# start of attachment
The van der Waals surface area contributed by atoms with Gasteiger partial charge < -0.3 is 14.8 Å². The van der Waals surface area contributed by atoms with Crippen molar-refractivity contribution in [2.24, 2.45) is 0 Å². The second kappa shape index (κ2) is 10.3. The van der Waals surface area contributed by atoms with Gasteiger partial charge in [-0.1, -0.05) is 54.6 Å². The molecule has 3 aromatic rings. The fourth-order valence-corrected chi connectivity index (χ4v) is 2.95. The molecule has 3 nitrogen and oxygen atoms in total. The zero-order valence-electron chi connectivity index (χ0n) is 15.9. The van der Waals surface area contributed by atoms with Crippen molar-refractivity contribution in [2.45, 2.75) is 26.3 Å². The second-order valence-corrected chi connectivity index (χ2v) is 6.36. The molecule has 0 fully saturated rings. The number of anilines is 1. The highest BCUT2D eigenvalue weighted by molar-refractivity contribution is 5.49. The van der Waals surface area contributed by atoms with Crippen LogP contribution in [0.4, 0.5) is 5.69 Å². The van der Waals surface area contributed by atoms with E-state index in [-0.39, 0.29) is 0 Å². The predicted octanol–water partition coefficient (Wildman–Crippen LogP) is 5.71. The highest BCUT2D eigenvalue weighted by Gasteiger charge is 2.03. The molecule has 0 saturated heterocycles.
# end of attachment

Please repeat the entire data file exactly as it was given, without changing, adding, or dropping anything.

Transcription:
The van der Waals surface area contributed by atoms with Gasteiger partial charge < -0.3 is 14.8 Å². The van der Waals surface area contributed by atoms with Crippen molar-refractivity contribution in [2.24, 2.45) is 0 Å². The second kappa shape index (κ2) is 10.3. The van der Waals surface area contributed by atoms with Gasteiger partial charge in [-0.1, -0.05) is 54.6 Å². The molecule has 3 aromatic rings. The fourth-order valence-corrected chi connectivity index (χ4v) is 2.95. The molecule has 3 nitrogen and oxygen atoms in total. The zero-order valence-electron chi connectivity index (χ0n) is 15.9. The van der Waals surface area contributed by atoms with Crippen molar-refractivity contribution in [2.45, 2.75) is 26.3 Å². The second-order valence-corrected chi connectivity index (χ2v) is 6.36. The molecule has 0 fully saturated rings. The number of anilines is 1. The highest BCUT2D eigenvalue weighted by molar-refractivity contribution is 5.49. The van der Waals surface area contributed by atoms with Crippen LogP contribution in [0.4, 0.5) is 5.69 Å². The van der Waals surface area contributed by atoms with E-state index in [-0.39, 0.29) is 0 Å². The predicted octanol–water partition coefficient (Wildman–Crippen LogP) is 5.71. The highest BCUT2D eigenvalue weighted by Gasteiger charge is 2.03. The molecule has 0 saturated heterocycles.